Before her freshman year started, Rene Ruppert was nervous about attending Indiana University. A large university where she knew no one seemed intimidating to the St. Louis native.
But when she decided to ease her anxiety by searching online for clubs and organizations during April of her senior year of high school, she struck gold. Ruppert, a lifelong dancer, stumbled upon the RedStepper Dance Team and found out that tryouts were the following weekend.
Ruppert made a last-minute decision to forgo her senior prom and drive to Bloomington with her mom to audition. She packed her prom dress in the car so that if she didn't make the team, she could drive home, attend the dance and pretend like it never happened. But luckily, at the end of the audition, Ruppert was announced as a new member of the team, and she started to feel like she'd made the right decision by choosing IU.
That feeling only intensified over her freshman year, according to the now sophomore. From the moment she was added to the RedSteppers group chat, she felt like she had a support network.
"I felt like I had found my home here at Indiana," Ruppert said. "The four seniors on the team became my mentors and made my freshman year feel easy. I felt like I am in the place I'm meant to be, doing what I'm meant to do."
Ruppert began taking dance classes when she was 5 and continued until shortly after her family made the move from Arkansas to St. Louis. When the competitive culture of the dance studios in St. Louis spurred her to seek a different outlet, Ruppert found it in cheerleading. In addition to joining a competitive cheer squad, she cheered for her school throughout middle school and into high school. She was even named captain of the varsity squad her junior and senior year.
During this time, Ruppert gained a strong sense of school spirit, which she brought with her to IU. She said that sharing the connection with fans is her favorite part of being a RedStepper. After being stopped and asked to take a photo with two little girls downtown after a home game last year, she realized what kind of effect the RedSteppers have on the fan experience.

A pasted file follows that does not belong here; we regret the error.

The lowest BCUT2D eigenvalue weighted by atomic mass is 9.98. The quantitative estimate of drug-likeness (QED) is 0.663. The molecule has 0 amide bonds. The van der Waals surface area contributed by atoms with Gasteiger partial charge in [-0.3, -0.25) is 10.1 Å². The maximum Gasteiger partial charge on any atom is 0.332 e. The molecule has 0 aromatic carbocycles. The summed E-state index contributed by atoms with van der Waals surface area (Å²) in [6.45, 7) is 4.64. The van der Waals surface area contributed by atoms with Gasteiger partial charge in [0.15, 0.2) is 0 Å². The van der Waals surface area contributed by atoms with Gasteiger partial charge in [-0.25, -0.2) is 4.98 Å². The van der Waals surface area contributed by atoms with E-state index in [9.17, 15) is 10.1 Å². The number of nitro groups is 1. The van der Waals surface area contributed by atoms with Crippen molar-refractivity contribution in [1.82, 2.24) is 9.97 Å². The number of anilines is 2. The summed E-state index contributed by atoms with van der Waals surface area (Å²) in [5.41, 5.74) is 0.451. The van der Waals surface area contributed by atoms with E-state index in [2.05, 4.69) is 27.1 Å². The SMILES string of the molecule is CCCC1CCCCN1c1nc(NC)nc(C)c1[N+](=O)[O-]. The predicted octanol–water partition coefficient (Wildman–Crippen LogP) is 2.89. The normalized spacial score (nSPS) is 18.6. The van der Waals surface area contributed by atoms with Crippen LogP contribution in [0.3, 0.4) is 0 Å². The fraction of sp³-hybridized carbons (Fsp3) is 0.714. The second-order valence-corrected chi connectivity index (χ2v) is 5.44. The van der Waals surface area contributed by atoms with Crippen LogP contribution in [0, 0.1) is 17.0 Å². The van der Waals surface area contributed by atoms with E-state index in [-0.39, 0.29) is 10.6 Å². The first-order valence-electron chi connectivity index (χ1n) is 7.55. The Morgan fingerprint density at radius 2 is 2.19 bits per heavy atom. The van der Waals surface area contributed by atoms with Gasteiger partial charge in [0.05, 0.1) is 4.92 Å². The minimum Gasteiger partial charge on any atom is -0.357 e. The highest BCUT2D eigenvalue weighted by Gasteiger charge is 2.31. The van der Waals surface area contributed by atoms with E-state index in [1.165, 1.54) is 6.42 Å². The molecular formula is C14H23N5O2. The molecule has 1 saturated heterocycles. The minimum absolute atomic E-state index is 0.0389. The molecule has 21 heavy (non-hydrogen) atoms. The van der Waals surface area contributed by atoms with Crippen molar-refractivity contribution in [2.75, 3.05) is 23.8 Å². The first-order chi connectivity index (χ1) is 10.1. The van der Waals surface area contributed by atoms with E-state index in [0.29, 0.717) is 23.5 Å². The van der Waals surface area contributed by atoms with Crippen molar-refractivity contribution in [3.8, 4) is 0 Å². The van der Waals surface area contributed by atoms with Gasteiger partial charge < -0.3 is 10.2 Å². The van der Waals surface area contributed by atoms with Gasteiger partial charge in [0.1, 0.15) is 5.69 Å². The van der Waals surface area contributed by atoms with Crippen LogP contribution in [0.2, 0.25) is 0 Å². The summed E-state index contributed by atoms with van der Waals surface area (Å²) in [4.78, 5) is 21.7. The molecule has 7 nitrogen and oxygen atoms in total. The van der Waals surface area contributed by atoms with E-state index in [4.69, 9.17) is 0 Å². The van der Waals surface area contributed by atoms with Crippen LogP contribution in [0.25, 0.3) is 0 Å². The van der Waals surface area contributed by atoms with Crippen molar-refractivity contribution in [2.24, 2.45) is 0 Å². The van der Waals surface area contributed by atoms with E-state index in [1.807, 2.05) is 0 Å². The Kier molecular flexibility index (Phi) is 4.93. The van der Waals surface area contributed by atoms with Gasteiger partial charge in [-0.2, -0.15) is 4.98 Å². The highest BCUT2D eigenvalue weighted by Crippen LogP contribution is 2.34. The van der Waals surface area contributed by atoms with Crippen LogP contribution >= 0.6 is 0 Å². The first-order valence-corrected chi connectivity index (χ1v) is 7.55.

"We have two minutes and 30 seconds to make that one family that drove 12 hours to come to the football game happy and to bring a smile to their faces," Ruppert said.
She said her school spirit is also fueled by the fact that she gets to perform with talented members of the Marching Hundred, IU's marching band.
"I feel so blessed to work with such amazing musicians," Ruppert said. "The band inspires me to focus at practice, and during games, they hype me up so much. When I walk into the stadium and have the whole band with me, I feel like 'Oh yeah. This is my squad.'"
Another passion Ruppert brought with her from high school to Hoosier country is service. She was a founding member of the Sparkle Squad inclusive cheerleading team at her high school -- a team that includes both students with and without disabilities. At IU, she participates in philanthropy through her sorority, Kappa Kappa Gamma, and volunteers with Best Buddies Indiana. Last year she even performed with the RedSteppers at the Big Ten Championship Fan Fest for Special Olympics at Lucas Oil Stadium.
Ruppert, who studies marketing and digital and social media applications in the Kelley School of Business, hopes to work in social media branding or marketing one day. Last summer, she interned at Red Griffin, a creative branding agency in Nashville, Tennessee, and would be interested in pursuing a similar path for her career.
She also has dreams of becoming a professional performer, whether as an NFL cheerleader or as a member of an NBA dance team. She particularly likes how the Indianapolis Colts have made efforts to combat stereotypes traditionally associated with professional cheerleaders by updating uniforms to be less sexualized and performing in professional attire from their day jobs during a game last year.
"Many professional cheerleading programs are developing with society and revamping to focus more on the technique and sport," Ruppert said. "Teams are making sure women feel like cheerleading is a viable career that could also be paired with a career as a nurse or a marketing manager."
Ruppert's RedStepper coach, Brookelyn Wood, is a former Colts cheerleader and has talked about the difficulties of balancing a full-time career and performing as a professional cheerleader. But Ruppert hopes that balancing a rigorous academic schedule with RedSteppers practices and performances will prepare her for a double career in the future.
"I love a challenge," she said.
On Sept. 10, join us as we follow Rene Ruppert through her day as an IU student as part of our One Day/One Hoosier series. Look for her story through @IUBloomington on Twitter, @iubloomington on Instagram and iu_bloomington on Snapchat as it happens live starting around 9 a.m. EDT.